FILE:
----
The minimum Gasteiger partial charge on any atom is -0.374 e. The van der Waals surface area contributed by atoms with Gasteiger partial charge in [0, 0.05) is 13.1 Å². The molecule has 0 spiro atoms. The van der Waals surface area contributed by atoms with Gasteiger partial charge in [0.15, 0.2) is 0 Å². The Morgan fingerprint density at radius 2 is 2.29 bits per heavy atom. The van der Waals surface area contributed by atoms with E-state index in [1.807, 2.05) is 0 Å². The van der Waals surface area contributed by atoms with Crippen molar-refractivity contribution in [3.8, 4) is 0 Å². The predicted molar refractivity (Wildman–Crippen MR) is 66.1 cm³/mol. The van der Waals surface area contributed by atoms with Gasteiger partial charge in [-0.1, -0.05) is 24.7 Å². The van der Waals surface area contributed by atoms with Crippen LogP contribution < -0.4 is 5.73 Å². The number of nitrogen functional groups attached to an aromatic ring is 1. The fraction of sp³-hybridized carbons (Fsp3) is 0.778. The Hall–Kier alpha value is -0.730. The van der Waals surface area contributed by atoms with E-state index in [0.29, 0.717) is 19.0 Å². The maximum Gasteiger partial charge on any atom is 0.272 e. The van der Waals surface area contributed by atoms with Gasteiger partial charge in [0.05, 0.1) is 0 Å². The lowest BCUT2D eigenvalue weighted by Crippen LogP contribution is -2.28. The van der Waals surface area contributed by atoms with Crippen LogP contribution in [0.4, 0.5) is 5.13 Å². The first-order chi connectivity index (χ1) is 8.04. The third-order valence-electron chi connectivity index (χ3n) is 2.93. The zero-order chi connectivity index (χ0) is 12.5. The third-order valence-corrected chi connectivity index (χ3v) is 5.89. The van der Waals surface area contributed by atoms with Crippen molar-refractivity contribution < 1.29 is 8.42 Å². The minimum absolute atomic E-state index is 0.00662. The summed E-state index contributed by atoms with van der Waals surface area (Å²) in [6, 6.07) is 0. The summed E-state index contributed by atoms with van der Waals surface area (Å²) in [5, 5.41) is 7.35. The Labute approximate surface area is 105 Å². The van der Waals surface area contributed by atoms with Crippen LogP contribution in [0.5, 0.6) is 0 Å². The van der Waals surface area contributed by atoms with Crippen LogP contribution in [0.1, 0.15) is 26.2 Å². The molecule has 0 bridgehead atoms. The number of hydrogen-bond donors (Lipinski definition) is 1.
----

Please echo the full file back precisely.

The minimum Gasteiger partial charge on any atom is -0.374 e. The van der Waals surface area contributed by atoms with Gasteiger partial charge in [0, 0.05) is 13.1 Å². The molecule has 0 spiro atoms. The van der Waals surface area contributed by atoms with Gasteiger partial charge in [0.15, 0.2) is 0 Å². The Morgan fingerprint density at radius 2 is 2.29 bits per heavy atom. The van der Waals surface area contributed by atoms with E-state index in [1.807, 2.05) is 0 Å². The van der Waals surface area contributed by atoms with Crippen molar-refractivity contribution in [3.8, 4) is 0 Å². The predicted molar refractivity (Wildman–Crippen MR) is 66.1 cm³/mol. The van der Waals surface area contributed by atoms with Gasteiger partial charge in [-0.1, -0.05) is 24.7 Å². The van der Waals surface area contributed by atoms with Crippen LogP contribution < -0.4 is 5.73 Å². The number of nitrogen functional groups attached to an aromatic ring is 1. The fraction of sp³-hybridized carbons (Fsp3) is 0.778. The Hall–Kier alpha value is -0.730. The van der Waals surface area contributed by atoms with E-state index in [0.29, 0.717) is 19.0 Å². The maximum Gasteiger partial charge on any atom is 0.272 e. The van der Waals surface area contributed by atoms with Gasteiger partial charge in [0.05, 0.1) is 0 Å². The lowest BCUT2D eigenvalue weighted by Crippen LogP contribution is -2.28. The van der Waals surface area contributed by atoms with Crippen LogP contribution in [0.4, 0.5) is 5.13 Å². The first-order chi connectivity index (χ1) is 8.04. The third-order valence-electron chi connectivity index (χ3n) is 2.93. The zero-order chi connectivity index (χ0) is 12.5. The third-order valence-corrected chi connectivity index (χ3v) is 5.89. The van der Waals surface area contributed by atoms with Crippen molar-refractivity contribution < 1.29 is 8.42 Å². The minimum absolute atomic E-state index is 0.00662. The summed E-state index contributed by atoms with van der Waals surface area (Å²) in [6, 6.07) is 0. The summed E-state index contributed by atoms with van der Waals surface area (Å²) in [5, 5.41) is 7.35. The Labute approximate surface area is 105 Å². The van der Waals surface area contributed by atoms with Crippen LogP contribution in [0.5, 0.6) is 0 Å². The van der Waals surface area contributed by atoms with Crippen LogP contribution in [0.1, 0.15) is 26.2 Å². The molecule has 0 bridgehead atoms. The number of hydrogen-bond donors (Lipinski definition) is 1.